Don’t let your tree get “jammed” up by this pest

    Listen 00:52:57

    Peach jelly is great for a snack, but not when its oozing out of your tree! Mike McGrath, host of You Bet Your Garden, will discuss the pest that causes this not-so-peachy problem. Plus your fabulous phone calls!

    Question of the Week:

    “I have a four year old peach tree with a heavy presence of a jelly like substance on the branches and around the base. Cause? Cure?”

    — “C. R.” in West Chester, PA

    Protect your Peach Trees »

    Highlights from show:

    Lemon Tree Pruning

    Randy in Glen Mills PA got a Meyer Lemon tree in a pot 7 or 8 years ago. It has rewarded Randy with many lemons this year, but he thinks he accidentally pruned it properly last year and wants to know how he should do it this year now that it’s bared so much fruit. Mike commends Randy on a job well done and he says he did a great job. Mike says that he should just stay the course and give it a gentle pruning in the spring and “expect great things”!

    Compost Worms

    Dani in Chicago is vermicomposting and has been amending her garden with compost that generations of her worms are producing. They love their worms! This year they are going to be living in a temporary situation while their new house is being built. What should she do with her worms while the house is being built? As long as Dani can keep the worm bin inside in her temporary place the only difficulty she’ll have is she can’t mix in the worm castings with outdoor compost. Mike has been mixing the worm castings in with the outdoor compost and it has all the benefits of both.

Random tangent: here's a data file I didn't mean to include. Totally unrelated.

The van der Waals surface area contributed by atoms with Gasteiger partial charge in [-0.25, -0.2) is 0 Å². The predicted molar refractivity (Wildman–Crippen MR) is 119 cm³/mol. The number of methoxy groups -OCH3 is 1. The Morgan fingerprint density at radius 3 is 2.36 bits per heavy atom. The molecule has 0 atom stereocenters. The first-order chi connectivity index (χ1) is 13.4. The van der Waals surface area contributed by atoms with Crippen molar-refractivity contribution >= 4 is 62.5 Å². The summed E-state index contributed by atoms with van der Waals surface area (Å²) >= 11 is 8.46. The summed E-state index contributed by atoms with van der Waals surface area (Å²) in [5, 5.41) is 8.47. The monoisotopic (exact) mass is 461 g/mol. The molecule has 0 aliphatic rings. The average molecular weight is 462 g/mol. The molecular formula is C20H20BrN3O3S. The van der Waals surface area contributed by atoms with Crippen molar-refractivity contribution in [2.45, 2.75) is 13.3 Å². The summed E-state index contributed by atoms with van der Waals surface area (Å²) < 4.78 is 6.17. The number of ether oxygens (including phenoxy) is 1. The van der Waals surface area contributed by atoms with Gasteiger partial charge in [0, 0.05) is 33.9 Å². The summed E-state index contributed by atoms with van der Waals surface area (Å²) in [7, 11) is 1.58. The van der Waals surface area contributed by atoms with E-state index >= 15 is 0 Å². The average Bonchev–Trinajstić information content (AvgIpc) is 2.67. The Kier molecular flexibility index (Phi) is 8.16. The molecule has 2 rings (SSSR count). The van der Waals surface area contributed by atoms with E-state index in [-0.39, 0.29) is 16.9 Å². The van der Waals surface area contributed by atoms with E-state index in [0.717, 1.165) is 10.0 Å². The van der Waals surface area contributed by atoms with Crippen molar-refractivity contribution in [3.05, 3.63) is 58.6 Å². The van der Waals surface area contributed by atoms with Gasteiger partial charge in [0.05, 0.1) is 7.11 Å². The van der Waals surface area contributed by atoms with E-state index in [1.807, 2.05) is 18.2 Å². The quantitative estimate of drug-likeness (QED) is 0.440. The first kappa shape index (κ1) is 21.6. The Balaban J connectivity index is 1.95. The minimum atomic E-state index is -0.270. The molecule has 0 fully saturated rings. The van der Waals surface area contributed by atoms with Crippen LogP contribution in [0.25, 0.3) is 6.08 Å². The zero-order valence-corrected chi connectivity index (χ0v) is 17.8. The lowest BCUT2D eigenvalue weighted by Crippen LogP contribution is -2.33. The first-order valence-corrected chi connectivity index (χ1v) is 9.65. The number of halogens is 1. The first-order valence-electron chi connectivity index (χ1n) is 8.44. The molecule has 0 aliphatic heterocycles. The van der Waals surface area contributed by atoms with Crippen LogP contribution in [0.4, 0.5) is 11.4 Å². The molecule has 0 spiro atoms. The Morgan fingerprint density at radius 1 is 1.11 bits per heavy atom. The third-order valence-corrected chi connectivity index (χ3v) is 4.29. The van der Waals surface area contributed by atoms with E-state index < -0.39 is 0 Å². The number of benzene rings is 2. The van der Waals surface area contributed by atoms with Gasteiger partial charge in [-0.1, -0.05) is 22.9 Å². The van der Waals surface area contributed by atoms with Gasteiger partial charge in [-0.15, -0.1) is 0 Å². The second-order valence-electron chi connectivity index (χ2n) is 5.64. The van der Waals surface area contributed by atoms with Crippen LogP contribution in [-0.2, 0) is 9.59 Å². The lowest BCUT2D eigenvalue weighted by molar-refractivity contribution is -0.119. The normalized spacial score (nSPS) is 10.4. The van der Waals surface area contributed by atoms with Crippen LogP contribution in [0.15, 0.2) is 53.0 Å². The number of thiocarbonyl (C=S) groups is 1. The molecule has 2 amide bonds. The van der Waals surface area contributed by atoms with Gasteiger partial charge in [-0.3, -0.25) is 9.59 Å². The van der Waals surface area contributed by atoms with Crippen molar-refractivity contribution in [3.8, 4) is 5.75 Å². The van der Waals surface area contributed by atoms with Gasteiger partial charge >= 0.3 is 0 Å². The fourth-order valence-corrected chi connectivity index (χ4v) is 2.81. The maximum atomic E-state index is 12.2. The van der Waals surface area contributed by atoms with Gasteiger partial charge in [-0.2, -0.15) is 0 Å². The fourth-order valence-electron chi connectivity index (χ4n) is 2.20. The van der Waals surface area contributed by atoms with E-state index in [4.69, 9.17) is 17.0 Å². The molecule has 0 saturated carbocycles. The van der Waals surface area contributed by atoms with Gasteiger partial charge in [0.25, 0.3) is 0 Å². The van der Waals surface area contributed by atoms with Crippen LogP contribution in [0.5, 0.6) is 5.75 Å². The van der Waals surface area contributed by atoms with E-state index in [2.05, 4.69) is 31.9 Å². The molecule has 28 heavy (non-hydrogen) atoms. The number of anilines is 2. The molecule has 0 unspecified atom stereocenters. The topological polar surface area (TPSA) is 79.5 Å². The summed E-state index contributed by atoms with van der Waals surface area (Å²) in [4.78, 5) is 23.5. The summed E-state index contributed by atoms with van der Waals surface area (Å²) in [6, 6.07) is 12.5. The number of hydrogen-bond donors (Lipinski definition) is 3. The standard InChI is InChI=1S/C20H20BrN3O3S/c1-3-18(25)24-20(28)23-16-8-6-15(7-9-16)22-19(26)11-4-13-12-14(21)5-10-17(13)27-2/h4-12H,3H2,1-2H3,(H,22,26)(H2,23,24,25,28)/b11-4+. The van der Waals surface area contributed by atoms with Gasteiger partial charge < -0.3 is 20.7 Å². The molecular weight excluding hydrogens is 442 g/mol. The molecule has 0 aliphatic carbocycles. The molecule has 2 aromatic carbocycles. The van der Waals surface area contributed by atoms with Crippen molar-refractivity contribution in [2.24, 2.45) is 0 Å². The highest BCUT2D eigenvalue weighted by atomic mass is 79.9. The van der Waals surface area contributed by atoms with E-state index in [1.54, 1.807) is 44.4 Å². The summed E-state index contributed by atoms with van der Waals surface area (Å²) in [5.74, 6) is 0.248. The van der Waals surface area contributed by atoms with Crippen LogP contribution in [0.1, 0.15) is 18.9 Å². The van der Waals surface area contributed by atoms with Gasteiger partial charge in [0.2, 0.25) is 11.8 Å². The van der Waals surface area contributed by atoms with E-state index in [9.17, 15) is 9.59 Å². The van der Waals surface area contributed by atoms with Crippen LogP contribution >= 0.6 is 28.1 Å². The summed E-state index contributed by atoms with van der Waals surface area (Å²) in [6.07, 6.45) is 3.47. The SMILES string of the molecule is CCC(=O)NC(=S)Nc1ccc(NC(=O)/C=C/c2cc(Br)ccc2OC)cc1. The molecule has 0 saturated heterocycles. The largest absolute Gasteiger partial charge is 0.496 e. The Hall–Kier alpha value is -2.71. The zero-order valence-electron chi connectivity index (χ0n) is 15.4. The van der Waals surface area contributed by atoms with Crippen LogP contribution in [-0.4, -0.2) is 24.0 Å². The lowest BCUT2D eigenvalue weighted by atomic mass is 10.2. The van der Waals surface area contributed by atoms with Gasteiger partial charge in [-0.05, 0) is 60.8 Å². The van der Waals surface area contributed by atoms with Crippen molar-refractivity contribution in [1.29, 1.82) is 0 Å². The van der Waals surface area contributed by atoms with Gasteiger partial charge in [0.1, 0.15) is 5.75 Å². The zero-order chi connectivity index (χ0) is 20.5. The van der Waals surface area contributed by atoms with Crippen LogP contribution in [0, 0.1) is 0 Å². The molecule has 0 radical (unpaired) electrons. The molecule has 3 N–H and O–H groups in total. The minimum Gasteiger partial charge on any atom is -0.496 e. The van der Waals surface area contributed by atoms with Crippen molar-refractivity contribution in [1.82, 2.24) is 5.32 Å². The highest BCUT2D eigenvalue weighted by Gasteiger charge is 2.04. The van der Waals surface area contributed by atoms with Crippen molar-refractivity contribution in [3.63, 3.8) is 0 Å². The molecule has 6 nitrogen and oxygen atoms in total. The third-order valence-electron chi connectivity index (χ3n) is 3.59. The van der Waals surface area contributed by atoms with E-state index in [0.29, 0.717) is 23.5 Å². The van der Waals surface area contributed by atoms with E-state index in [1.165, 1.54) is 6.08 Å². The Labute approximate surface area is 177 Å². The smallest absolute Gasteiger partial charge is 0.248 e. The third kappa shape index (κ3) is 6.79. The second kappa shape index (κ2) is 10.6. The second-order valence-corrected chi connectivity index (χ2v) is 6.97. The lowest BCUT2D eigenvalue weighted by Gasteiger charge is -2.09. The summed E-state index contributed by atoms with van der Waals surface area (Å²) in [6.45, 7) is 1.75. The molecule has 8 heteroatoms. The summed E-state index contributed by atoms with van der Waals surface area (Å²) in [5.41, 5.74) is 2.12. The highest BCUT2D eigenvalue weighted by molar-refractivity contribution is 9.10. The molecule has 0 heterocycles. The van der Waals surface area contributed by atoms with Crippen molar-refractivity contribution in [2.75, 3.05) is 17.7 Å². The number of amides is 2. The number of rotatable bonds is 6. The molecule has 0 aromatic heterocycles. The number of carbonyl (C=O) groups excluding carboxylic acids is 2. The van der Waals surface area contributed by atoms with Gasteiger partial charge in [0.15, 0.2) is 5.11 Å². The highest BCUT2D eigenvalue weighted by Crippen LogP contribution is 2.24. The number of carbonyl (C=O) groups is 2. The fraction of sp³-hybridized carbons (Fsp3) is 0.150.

Growing Pear Trees

    Michael in Carney’s Point, NJ recently had a ladder accident. He shifted the ladder while he was on it and got a little banged up. Mike says anytime you are up on the ladder and you need to move it you get down first and then shift . Michael and his family love to forage pears from his neighbors tree. He would like to grow their own tree with these pears. Mike says that pears might not come true from seed. If you start from seed your first fruits will come three to five years later then if you start with a tree. Mike suggests looking for a European type pear that is self fruiting. If he goes online to a supplier they could probably identify the variety and buy professionally started trees. Mike always like’s to get two trees just incase one is a poor choice. If Michael really wants to do he could try to start one of the pear seeds, but he recommends professionally grown trees.

    Bare Apple Trees

    Terri in Duboise PA has apple trees that in the 30 years of life they’ve had she’s only gotten maybe 50 apples. Terri says her neighbor has trees as well and between the both of them they can’t get any real fruit. Her husband is threatening to chop down the tree at this point. What should she do? Mike asks his basic questions and Terri says that the tree does not produce little apples even though they get blossoms in the spring. She bought the trees from the county extension agency. Mike says that the late freezes she gets is the answer to her conundrum. Even though she bought the trees from county extension it seems they aren’t the right variety for her micro- climate. The blossom’s are getting frozen in the spring and then little apples can’t form.

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